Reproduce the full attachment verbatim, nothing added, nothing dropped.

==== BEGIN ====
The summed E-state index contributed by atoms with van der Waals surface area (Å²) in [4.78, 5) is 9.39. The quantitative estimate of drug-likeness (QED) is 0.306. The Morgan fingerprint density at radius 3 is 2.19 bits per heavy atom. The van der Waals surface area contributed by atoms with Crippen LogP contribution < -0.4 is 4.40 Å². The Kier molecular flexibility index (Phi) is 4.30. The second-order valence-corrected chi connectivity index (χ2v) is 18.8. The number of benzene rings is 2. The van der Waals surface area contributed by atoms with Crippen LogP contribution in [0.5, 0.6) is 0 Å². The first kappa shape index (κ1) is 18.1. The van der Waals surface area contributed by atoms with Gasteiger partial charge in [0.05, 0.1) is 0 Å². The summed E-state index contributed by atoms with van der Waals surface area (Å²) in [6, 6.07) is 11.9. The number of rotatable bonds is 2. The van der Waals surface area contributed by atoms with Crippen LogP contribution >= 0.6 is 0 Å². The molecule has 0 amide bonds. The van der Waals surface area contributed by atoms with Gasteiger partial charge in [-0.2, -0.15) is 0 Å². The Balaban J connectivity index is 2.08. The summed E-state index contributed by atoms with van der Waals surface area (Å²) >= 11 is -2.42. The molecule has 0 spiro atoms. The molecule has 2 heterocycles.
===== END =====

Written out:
The summed E-state index contributed by atoms with van der Waals surface area (Å²) in [4.78, 5) is 9.39. The quantitative estimate of drug-likeness (QED) is 0.306. The Morgan fingerprint density at radius 3 is 2.19 bits per heavy atom. The van der Waals surface area contributed by atoms with Crippen LogP contribution < -0.4 is 4.40 Å². The Kier molecular flexibility index (Phi) is 4.30. The second-order valence-corrected chi connectivity index (χ2v) is 18.8. The number of benzene rings is 2. The van der Waals surface area contributed by atoms with Crippen LogP contribution in [0.5, 0.6) is 0 Å². The first kappa shape index (κ1) is 18.1. The van der Waals surface area contributed by atoms with Gasteiger partial charge in [0.05, 0.1) is 0 Å². The summed E-state index contributed by atoms with van der Waals surface area (Å²) in [6, 6.07) is 11.9. The number of rotatable bonds is 2. The van der Waals surface area contributed by atoms with Crippen LogP contribution >= 0.6 is 0 Å². The molecule has 0 amide bonds. The van der Waals surface area contributed by atoms with Gasteiger partial charge in [-0.2, -0.15) is 0 Å². The Balaban J connectivity index is 2.08. The summed E-state index contributed by atoms with van der Waals surface area (Å²) >= 11 is -2.42. The molecule has 0 spiro atoms. The molecule has 2 heterocycles.